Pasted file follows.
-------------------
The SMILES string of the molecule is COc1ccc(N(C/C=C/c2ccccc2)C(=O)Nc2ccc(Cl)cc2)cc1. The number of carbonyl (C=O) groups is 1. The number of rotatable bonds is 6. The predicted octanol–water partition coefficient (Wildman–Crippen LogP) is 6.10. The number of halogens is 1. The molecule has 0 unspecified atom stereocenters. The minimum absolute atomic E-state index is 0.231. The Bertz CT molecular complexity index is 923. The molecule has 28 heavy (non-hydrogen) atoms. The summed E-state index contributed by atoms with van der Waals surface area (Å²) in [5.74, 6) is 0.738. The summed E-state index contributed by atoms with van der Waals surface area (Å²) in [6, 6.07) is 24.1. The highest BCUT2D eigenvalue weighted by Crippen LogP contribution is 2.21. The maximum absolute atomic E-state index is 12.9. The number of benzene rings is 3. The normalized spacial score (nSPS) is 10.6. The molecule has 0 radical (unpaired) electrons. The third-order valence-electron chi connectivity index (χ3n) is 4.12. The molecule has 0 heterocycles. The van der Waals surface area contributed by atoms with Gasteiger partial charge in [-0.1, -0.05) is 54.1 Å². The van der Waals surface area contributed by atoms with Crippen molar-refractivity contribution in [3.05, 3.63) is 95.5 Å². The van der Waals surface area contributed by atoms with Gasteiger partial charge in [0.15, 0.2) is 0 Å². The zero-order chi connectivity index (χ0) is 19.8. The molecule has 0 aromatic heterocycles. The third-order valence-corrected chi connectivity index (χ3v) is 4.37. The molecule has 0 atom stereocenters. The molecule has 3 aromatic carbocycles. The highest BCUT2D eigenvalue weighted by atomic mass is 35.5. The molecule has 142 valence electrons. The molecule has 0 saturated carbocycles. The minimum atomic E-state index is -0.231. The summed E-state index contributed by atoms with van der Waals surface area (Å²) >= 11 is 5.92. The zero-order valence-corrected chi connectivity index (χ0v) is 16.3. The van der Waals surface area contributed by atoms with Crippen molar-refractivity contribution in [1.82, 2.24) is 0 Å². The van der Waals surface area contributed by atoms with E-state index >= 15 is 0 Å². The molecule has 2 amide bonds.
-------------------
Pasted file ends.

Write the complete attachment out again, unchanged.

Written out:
The SMILES string of the molecule is COc1ccc(N(C/C=C/c2ccccc2)C(=O)Nc2ccc(Cl)cc2)cc1. The number of carbonyl (C=O) groups is 1. The number of rotatable bonds is 6. The predicted octanol–water partition coefficient (Wildman–Crippen LogP) is 6.10. The number of halogens is 1. The molecule has 0 unspecified atom stereocenters. The minimum absolute atomic E-state index is 0.231. The Bertz CT molecular complexity index is 923. The molecule has 28 heavy (non-hydrogen) atoms. The summed E-state index contributed by atoms with van der Waals surface area (Å²) in [5.74, 6) is 0.738. The summed E-state index contributed by atoms with van der Waals surface area (Å²) in [6, 6.07) is 24.1. The highest BCUT2D eigenvalue weighted by Crippen LogP contribution is 2.21. The maximum absolute atomic E-state index is 12.9. The number of benzene rings is 3. The normalized spacial score (nSPS) is 10.6. The molecule has 0 radical (unpaired) electrons. The third-order valence-electron chi connectivity index (χ3n) is 4.12. The molecule has 0 heterocycles. The van der Waals surface area contributed by atoms with Gasteiger partial charge in [-0.1, -0.05) is 54.1 Å². The van der Waals surface area contributed by atoms with Crippen molar-refractivity contribution in [3.05, 3.63) is 95.5 Å². The van der Waals surface area contributed by atoms with Gasteiger partial charge in [0.15, 0.2) is 0 Å². The zero-order chi connectivity index (χ0) is 19.8. The molecule has 0 aromatic heterocycles. The third-order valence-corrected chi connectivity index (χ3v) is 4.37. The molecule has 0 atom stereocenters. The molecule has 3 aromatic carbocycles. The highest BCUT2D eigenvalue weighted by atomic mass is 35.5. The molecule has 142 valence electrons. The molecule has 0 saturated carbocycles. The minimum atomic E-state index is -0.231. The summed E-state index contributed by atoms with van der Waals surface area (Å²) >= 11 is 5.92. The zero-order valence-corrected chi connectivity index (χ0v) is 16.3. The van der Waals surface area contributed by atoms with Crippen molar-refractivity contribution in [1.82, 2.24) is 0 Å². The van der Waals surface area contributed by atoms with E-state index >= 15 is 0 Å². The molecule has 2 amide bonds.